Summit tallies up wildfire project costs | AspenTimes.com

Summit tallies up wildfire project costs

Bob Berwyn/Summit DailyCivic leader Howard Hallman checks the progress on the 10-acre Straight Creek forest-health project, where state funding is paying for removal of beetle-killed lodgepoles in a watershed critical for Dillon's domestic water supply. According to Hallman, the project is an example of how local entities have to pool funding to treat areas at risk for catastrophic wildfires.

SUMMIT COUNTY ” Timber crews have treated about 400 acres of potential wildfire hot spots locally in the last three years, but they still have 8,600 acres to go ” at an estimated total cost of $38.7 million ” according to the Summit County Wildfire Council.

Realistically, the county will be able to treat only about a third of most fire-prone forests around neighborhoods where trees and brush need to be thinned and removed, officials said at a council meeting this week. Those limited efforts would cost about $13.3 million, said assistant county manager Steve Hill, who outlined a 12-year funding plan based partially on the passage of a county ballot measure that would raise $500,000 annually for reducing fire risks.

The wildfire council reviewed 28 completed projects and issued a report card of sorts, grading them according to their cost-effectiveness and on the basis of how well the work helps protect the areas.

Nine projects were rated as “good,” 14 received a “fair” grade, while five projects were described as “poor,” according to Paul Cada with the Colorado State Forest Service.

One of the biggest problems in terms of cost is having to go back and treat the same area more than once because property owners have removed only some of the fire-prone trees and vegetation, said wildfire-mitigation officer Patti McGuire.

She said, however, that she is seeing steady improvements in the quality of work.

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“The projects getting larger and better,” she said.

Using satellite mapping and the latest fire-risk models, the local wildfire council has identified 27 areas of concern.

Among particularly high-risk areas are the Acorn Creek subdivision in the Lower Blue valley, where there are pockets of heavy fuel, and the Ptarmigan neighborhood near Silverthorne, where homes are spread across a steep hillside connected by a network of relatively narrow dirt roads.

“That continues to be problematic, in our view,” McGuire said.

Fueled by additional sunlight reaching the ground because of the death of pine trees, vegetation growth has increased the fire risk in some neighborhoods over the past three years, said U.S. Forest Service fire expert Ross Wilmore.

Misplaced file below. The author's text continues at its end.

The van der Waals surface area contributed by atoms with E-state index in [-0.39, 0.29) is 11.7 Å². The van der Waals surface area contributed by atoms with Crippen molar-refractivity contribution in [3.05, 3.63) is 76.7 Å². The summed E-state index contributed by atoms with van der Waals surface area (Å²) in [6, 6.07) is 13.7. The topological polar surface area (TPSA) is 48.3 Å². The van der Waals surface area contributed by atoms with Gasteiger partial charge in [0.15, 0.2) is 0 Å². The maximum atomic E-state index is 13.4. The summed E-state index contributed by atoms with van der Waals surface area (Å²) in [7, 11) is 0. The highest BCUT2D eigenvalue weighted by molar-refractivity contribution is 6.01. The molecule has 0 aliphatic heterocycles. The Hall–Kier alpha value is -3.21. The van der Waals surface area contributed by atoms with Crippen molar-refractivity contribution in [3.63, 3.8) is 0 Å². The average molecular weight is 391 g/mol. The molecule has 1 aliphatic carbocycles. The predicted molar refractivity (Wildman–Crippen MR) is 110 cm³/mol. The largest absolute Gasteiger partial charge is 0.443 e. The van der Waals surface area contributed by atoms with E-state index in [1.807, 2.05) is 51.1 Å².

“The grass is starting to come in, and the shrub layer is starting to thicken,” he said. “For me, the main driver is what’s going on at the surface.”

Dry grasses and shrubs are “ladder fuels” that enable fires to spread and climb into the tree tops, leading to more intense fires.

“We’re looking at a fuel model that’s a little bit flashier at low elevation. We boosted some areas into more of a moderate fire risk category from low,” Wilmore said.

The economics of fire mitigation remains a key challenge, especially with the rising cost of fuel.

Beetle-killed lodgepoles don’t have high value as timber to begin with. The expense of trucking them to a mill is almost prohibitive, said Howard Hallman, who helped coordinate a small-scale forest-health project along Straight Creek, in the watershed that supplies Dillon with its domestic supply.

Standing among piles of logs near the Straight Creek trailhead, Hallman said that some of the logs likely will end up at the pellet plant in Kremmling, which pays only $10 to $20 per ton of wood, because trucking them to a mill in Pueblo is simply too expensive.

Still, the Straight Creek project is a good example of finding the means to get crucial work done cooperatively. State grant money funds the work on national forest land, helping to protect a local town’s water supply, Hallman said.

Several local contractors have declined to tackle local projects because they can’t make sufficient profit, according to Hallman.

There’s a huge gap between what the Forest Service is willing to pay and the on-the-ground cost of doing the work, said Jerry Andrew, an associate forestry tech professor at Colorado Mountain College in Leadville.

The federal agency is offering contracts at about $1,500 to $2,000 per acre, and the local projects have cost an average of $4,500 an acre.

The real costs, based on counting trees per acre and determining the number of workers needed, is more like $6,000 to $8,000 per acre in many cases, Andrew said.

The bottom line is that federal subsidies, state grants and private homeowner contributions will continue to be crucial to reducing fire risks in the so-called red zone, around homes and important water, power and recreational facilities.

Finding federal dollars is tough because Colorado has not been able to lobby effectively, said Democratic state Rep. Christine Scanlan. Part of the reason is the relatively junior status of the state’s congressional delegation, she said. And the political reality is that Colorado just doesn’t have much clout on the national level compared with bigger states like California.

On the bright side, Scanlan said that Democratic U.S. Rep. John Salazar could be in line for a seat on the House Appropriations Committee, a slot that could help him direct more federal money to the state.

On a larger scale, task-force members expressed concerns about wildfire risk to the national power grid, explaining that aluminum power-line towers are susceptible to melting in a big fire. Even a localized fire in the Colorado mountains could knock out Denver’s power supply and impact the entire national system.

bberwyn@summitdaily.com

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